I am doing research considering seven countries and I have panel data. My question is: do I need to include dummy variables every time I use panel data in regression, or is enough to do it as a fixed effect in Stata, without dummy variables?
David Fernando implies not only the panel data by his question, but also the specific method of estimating his model, namely the fixed effect estimator. David, however, did not mention what kind of model he works with.
You have to be quite specific here. Fixed effect panel data models are conditional models. They provide inference by conditioning on the average (or total) response within the panel. This usually does not limit the interpretation (although sometimes conditional models get tricky; conditional heteroskedasticity ARCH models behave very differently from the corresponding marginal models that would use a fat tailed distribution like Student $t$ for regression errors). However, you need to have this distinction in mind when working with panel data. So, the conditioning means that
- In linear models, conditioning on the panel mean with a Gaussian model means subtracting the panel mean. And, by an unfortunate coincidence of the matrix algebra of linear regression, this is equivalent to introducing dummy variables. Sometimes you can hear of this implementation of the fixed effect estimator as DVLS -- dummy variable least squares.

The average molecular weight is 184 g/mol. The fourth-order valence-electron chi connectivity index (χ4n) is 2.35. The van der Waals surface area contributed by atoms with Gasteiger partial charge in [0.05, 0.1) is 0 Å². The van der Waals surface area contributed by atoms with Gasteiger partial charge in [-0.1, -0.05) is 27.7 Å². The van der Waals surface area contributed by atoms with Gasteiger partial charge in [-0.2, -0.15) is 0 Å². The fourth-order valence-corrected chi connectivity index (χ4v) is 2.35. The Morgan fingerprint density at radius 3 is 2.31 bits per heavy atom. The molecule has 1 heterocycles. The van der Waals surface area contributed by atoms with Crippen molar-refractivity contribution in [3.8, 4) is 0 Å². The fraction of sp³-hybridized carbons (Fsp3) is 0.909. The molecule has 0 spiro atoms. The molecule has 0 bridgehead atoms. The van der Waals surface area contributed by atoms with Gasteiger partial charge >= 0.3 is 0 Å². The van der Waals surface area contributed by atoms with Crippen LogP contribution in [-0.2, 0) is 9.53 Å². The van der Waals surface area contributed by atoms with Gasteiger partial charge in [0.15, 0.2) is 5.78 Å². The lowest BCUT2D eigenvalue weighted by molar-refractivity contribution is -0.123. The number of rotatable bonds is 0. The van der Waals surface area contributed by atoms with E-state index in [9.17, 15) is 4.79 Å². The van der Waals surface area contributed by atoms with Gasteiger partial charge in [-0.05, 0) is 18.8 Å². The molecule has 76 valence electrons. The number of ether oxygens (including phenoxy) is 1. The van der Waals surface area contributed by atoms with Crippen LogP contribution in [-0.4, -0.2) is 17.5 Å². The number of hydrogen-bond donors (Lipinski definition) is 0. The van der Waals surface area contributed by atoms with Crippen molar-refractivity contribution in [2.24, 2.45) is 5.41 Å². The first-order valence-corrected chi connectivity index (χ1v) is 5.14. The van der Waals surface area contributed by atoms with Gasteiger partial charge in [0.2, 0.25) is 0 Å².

- There are two more panel data models that can afford fixed effect estimation: the binary model with the logit link, and the Poisson model with the log link. They have a sufficient statistic (total response) that can be used for conditioning.
xtpoisson, fedo just that, but they internalize these computations, and since these are iterative maximum likelihood estimators, there are no matrix algebra tricks applicable to them.
- Adding dummy variables to your other estimators (e.g., Heckman) may be a good idea, but you have to realize that you cannot refer to the resulting estimators as "fixed effects". While they would still capture some sort of an individual effect, they may not produce the benefits of the fixed effects estimators such as a better control over endogeneity biases.
Generally, I would recommend looking into the black Wooldridge to get it right.
Assuming you have the aggregate data for seven countries and 10 years, running a OLS model with dummy variables is equivalent to fixed effects.
If you include dummy variables for countries (there will be six, one omitted to avoid the dummy variable trap) or dummy variables for years (if there are 10 years, then there will be nine dummies, again to avoid the dummy variable trap) then that will be one-way fixed effects.
However, if you include dummy variables for both countries as well as years, it will be two way fixed effects. You can find details here if you are using Stata.